The 60-second cinema ad was conceived by Sir John Hegarty and The Garage Soho. It was directed by film director Lynne Ramsay and produced by award-winning production company Somesuch & Co.
SAWA, a global cinema advertising association, and the United Nations World Food Programme will air 'Feed Our Future' on cinema screens in more than 25 countries with a call to action to download World Food Programme's mobile-app, ShareTheMeal.
The ad shows a news conference with journalists trying to interview Mariam Adeke, the recipient of a 'breakthrough' medical research award. But the journalists learn that there was no medical breakthrough.
A unique Facebook Messenger integration with the ad will aim to enable viewers to engage with the character of Miriam Adeke to learn more about her story and the issue of hunger by searching for ‘ShareTheMeal’ on Facebook Messenger.
"The creative challenge here is to find a way to engage the audience without resorting to endless images of starving children. [We] create empathy by reminding the viewer that when a child dies, we all lose," says Hegarty.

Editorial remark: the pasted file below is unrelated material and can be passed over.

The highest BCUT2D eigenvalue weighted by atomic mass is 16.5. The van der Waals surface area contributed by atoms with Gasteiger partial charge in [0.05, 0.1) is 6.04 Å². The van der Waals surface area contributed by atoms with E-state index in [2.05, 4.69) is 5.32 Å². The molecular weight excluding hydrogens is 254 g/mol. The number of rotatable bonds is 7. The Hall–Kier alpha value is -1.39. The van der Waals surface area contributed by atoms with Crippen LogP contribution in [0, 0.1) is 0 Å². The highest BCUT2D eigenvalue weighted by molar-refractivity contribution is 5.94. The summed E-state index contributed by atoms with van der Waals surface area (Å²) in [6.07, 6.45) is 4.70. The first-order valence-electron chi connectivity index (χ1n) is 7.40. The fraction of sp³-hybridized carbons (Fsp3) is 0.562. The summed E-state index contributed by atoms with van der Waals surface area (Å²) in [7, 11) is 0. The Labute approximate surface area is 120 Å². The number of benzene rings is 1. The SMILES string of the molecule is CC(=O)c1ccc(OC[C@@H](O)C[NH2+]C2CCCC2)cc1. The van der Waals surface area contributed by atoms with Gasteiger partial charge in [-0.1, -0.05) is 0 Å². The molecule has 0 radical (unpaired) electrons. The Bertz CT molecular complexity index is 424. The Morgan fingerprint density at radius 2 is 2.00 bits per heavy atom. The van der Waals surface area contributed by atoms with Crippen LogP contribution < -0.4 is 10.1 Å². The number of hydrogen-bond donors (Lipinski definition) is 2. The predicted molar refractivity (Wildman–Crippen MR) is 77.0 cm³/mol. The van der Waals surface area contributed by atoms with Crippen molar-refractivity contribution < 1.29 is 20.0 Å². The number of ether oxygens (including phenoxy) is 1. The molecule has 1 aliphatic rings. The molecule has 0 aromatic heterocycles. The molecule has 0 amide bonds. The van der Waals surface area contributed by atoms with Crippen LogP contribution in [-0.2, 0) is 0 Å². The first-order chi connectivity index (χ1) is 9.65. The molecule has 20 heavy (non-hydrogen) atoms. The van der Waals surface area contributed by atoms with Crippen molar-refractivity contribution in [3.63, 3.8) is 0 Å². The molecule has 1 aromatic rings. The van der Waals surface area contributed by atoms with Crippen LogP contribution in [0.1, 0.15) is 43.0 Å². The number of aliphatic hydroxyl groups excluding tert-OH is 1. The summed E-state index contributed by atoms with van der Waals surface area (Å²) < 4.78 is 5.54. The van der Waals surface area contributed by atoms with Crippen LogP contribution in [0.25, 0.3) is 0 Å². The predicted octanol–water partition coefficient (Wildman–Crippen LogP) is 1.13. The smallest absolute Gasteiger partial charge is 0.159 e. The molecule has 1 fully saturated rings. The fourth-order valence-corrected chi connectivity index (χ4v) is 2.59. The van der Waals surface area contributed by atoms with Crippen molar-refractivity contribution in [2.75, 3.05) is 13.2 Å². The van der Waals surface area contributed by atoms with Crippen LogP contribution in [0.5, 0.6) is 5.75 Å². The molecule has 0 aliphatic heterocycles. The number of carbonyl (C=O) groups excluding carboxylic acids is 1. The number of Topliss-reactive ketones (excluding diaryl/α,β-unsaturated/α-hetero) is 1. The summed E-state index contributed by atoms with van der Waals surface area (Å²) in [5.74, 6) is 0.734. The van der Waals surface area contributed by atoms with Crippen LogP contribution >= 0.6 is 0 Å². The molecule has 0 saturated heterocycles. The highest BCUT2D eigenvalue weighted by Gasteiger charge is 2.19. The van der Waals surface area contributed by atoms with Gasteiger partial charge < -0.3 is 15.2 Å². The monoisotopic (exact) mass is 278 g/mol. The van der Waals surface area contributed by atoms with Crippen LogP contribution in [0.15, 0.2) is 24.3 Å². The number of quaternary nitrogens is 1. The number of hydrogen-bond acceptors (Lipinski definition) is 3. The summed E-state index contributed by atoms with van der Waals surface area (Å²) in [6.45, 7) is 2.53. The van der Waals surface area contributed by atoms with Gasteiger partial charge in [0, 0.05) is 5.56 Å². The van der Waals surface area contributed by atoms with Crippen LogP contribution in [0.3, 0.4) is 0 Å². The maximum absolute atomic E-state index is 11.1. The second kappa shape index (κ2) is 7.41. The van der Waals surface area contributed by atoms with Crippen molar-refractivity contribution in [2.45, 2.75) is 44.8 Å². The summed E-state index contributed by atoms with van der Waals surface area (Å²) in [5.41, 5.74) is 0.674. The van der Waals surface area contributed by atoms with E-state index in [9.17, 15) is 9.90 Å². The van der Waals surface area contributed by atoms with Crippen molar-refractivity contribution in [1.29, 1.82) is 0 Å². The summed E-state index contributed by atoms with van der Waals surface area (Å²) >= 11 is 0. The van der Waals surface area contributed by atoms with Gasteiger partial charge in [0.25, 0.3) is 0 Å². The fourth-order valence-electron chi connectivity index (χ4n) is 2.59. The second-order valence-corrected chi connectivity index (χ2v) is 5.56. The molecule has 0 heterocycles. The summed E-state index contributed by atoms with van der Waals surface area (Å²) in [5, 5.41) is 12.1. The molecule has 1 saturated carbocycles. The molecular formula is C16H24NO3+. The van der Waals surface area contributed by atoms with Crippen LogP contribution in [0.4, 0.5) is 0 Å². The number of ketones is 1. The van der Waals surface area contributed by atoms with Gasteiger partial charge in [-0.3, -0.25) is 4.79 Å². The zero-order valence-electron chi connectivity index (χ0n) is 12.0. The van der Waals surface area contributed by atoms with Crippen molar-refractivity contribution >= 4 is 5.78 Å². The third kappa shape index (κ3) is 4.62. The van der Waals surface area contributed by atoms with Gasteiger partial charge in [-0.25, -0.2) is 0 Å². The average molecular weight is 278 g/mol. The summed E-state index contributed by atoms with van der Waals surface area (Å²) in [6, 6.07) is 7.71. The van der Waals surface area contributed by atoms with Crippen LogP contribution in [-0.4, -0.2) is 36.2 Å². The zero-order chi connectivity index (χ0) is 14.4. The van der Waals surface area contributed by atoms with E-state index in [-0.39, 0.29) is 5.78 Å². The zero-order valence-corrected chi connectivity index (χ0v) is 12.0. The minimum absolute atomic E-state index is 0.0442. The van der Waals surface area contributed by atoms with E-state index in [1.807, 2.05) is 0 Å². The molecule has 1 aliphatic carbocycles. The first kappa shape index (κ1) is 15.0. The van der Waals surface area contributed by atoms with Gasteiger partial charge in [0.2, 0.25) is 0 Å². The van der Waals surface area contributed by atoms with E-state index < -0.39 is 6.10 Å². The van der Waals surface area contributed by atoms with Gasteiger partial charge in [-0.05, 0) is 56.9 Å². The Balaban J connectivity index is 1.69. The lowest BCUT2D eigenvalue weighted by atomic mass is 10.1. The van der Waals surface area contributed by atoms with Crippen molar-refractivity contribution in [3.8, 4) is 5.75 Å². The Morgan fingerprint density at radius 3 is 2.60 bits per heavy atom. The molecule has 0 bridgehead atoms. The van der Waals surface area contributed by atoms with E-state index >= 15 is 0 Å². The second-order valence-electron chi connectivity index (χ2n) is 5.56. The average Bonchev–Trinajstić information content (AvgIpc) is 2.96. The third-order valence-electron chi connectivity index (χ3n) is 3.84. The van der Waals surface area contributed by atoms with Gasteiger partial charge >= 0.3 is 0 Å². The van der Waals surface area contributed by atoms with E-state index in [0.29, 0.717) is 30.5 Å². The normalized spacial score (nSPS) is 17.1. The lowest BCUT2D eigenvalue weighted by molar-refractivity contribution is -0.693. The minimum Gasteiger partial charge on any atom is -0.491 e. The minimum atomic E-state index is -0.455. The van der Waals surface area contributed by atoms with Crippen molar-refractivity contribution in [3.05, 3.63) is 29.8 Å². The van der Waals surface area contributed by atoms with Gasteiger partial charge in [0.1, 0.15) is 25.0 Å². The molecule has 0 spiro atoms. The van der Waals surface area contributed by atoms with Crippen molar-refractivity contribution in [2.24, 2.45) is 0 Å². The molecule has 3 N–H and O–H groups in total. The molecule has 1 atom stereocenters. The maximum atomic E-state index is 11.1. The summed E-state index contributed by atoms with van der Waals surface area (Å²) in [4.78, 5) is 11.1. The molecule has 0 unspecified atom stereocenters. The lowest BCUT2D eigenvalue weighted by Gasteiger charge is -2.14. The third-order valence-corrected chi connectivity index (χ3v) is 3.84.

"Hunger is a major global issue. It is therefore fitting that the Cinema medium, with its global reach, should be proactive in driving awareness for the World Food Programme," says Cheryl Wannell, CEO of SAWA.
"Since 2015, the cinema medium has stepped up to support the sustainable development goals, and we are committed in 2018 and beyond to make the World Food Programme famous by using the power and impact of the cinema medium. SAWA encourages other mediums to do likewise," Wannell adds.
"Three million children die every year of hunger or malnutrition," says Corinne Woods, director of communications, marketing and advocacy of the World Food Programme.
"When partners step up, like SAWA and their members have, it helps us create a movement and generate support for our work to ensure that every child has the vital food and nutrition they need to not only survive but thrive," concludes Woods.
For more information, visit www.wfp.org. You can also follow the World Food Programme on Facebook, Twitter or on Instagram.